Some procedures may be used for basic report writing. Other procedures may be used to perform statistical analysis. Some have similar functions. Others are unique in the output that they can produce. Which procedure you choose generally depends on the type of output you are trying to generate—with perhaps a bit of personal preference sprinkled into the mix
I often get calls from SAS users who are trying sort through the options and thought a blog post illustrating a few alternatives might help you choose the procedure that’s the best fit for your needs. Here are a few common choices for calculating frequency, percentages and a few other simple statistics, but you can certainly use other Base SAS procedures or DATA step processing to perform these calculations. I’ve also included a few notes on customizing calculations and output.
It’s helpful to note that Base procedures have specific keywords to refer to statistics. For future reference, you might want to bookmark this table of common procedures and the simple statistics.
If you need to generate basic frequency (N) or sum reports, you can use a number of Base procedures.
PROC PRINT allows you to get a frequency count within a BY group and across the entire data set. In addition, PROC PRINT can create summarized values of numeric variables, also within a BY group and for the entire data set.
proc sort data=sashelp.class out=class; by sex; run; proc print data=class noobs sumlabel='Subtotal' grandtotal_label='Grand Total'; by sex; var name age height weight; sum height weight; run;
PROC REPORT allows for more customized grouping and display of variable values, and it supports the computation of new variables within COMPUTE blocks.
proc report data=sashelp.class nowd; column sex age height weight bmi; define sex / group; define age / group; define height / sum; define weight / sum; define bmi / computed format=8.2; compute bmi; bmi=(weight.sum/(height.sum)**2)*703; endcomp; run;
PROC FREQ is another procedure that outputs basic frequency counts. This procedure will group like variable values together and return the frequency count for the grouping. PROC FREQ also has the ability to create an output data set.
proc freq data=sashelp.class; tables age*sex / out=new outpct; run; proc print data=new; run;
If you want to get the distinct count of a variable’s values, you can use PROC FREQ with the NLEVELS option.
proc freq data=sashelp.class nlevels; tables age; run;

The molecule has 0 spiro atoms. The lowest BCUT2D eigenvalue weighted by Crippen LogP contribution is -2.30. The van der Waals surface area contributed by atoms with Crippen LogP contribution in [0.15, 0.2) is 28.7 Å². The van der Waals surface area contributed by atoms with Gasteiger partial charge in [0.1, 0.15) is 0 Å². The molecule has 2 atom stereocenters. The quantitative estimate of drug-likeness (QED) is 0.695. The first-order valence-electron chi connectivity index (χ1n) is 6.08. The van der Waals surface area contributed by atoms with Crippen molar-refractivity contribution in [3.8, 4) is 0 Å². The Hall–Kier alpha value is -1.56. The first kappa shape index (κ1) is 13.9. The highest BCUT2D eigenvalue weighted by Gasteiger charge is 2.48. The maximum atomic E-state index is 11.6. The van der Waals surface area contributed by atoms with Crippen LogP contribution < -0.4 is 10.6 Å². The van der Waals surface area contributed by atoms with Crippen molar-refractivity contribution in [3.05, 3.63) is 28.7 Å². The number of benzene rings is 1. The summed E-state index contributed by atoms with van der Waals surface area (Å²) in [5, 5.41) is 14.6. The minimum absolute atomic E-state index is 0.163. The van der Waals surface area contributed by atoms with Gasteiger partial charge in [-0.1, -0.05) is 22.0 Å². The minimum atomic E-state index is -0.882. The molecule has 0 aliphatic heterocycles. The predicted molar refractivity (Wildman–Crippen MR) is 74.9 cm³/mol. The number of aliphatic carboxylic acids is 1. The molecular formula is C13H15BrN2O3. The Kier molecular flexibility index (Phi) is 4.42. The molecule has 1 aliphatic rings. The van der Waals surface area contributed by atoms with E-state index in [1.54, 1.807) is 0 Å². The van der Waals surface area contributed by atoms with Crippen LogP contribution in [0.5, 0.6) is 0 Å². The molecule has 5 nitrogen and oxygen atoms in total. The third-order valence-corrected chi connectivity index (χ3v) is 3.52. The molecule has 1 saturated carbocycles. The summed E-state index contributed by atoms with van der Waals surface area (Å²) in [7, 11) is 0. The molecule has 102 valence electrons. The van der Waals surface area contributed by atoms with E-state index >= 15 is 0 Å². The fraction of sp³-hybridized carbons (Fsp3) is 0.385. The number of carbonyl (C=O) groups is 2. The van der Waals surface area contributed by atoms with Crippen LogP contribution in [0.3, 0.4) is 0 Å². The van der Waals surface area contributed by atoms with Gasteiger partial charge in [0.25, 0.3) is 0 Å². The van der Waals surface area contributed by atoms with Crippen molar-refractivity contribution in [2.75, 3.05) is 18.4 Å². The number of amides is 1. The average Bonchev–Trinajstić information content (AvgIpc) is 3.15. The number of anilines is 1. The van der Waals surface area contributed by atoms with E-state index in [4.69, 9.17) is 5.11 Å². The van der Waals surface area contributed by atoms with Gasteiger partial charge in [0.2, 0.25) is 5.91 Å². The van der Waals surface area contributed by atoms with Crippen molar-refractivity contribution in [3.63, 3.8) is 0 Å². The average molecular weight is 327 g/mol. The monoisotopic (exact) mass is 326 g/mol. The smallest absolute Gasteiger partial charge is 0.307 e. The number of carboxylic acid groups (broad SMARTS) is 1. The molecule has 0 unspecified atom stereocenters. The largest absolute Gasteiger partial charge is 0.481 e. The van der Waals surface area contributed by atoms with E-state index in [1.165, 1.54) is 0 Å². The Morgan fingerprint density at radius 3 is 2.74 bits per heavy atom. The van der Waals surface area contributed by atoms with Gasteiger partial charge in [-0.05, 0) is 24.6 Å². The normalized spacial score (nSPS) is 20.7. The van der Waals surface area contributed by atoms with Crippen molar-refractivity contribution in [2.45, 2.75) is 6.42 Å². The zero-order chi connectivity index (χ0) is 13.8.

PROC FREQ, by default, outputs percentages for multi-way tables, representing overall, row, and column percents.
proc freq data=sashelp.class; tables age*sex; run;
PROC TABULATE outputs comparable percentages using the following statistic keywords: PCTN, ROWPCTN, and COLPCTN.
proc tabulate data=sashelp.class; class age sex; table age*(n pctn rowpctn colpctn) all*(n rowpctn), sex all; run;
PROC TABULATE has the added ability to generate more advanced denominator definitions. You will find the SAS Global Forum 2013 paper Tips for Generating Percentages Using the SAS® TABULATE Procedure helpful.
PROC REPORT uses the PCTN statistic to generate a column percentage. Other custom percentages and be computed in PROC REPORT using COMPUTE blocks.
proc report data=sashelp.class nowd; column age sex,(n pctn); define age / group; define sex / across; define pctn / format=percent8.2 'Col %'; run;
Calculating other statistics
SAS Base procedures MEANS, SUMMARY, REPORT and TABULATE can calculate many statistics as highlighted in the table of common procedures and the simple statistics.
PROC TABULATE and PROC REPORT have a report-friendly tabular structure.
proc tabulate data=sashelp.class; class age; var height weight; table age, (height weight)*(sum mean min max); run;
PROC SUMMARY or PROC MEANS are recommended if you need to create an output data set for your requested statistics. These two procedures are essentially the same except for a few defaults:
- PROC SUMMARY does not create printed output by default, but PROC MEANS does.
- Another difference is if you omit the VAR statement, PROC SUMMARY creates a simple frequency count of observations, but PROC MEANS analyzes all numeric variables that are not listed on other statements.
proc summary data=sashelp.class; class age; var height weight; output out=stats sum= mean= min= max= / autoname; run; proc print data=stats; run;
Customizing calculations, summaries and output
If your output needs to include customized summaries using IF/THEN logic, then PROC REPORT is the procedure to choose with its’ COMPUTE blocks and LINE statements. The SAS Samples below illustrate how to:
- Flag a row and add a conditional footnote at the end of a page with PROC REPORT
- Create multiple summary rows without using a LINE statement
Finally, any of these procedures can be customized and output to any destination, including Excel, RTF, PDF and HTML, using the Output Delivery System (ODS). Here is an example to Demonstrate the use of banding in PROC TABULATE.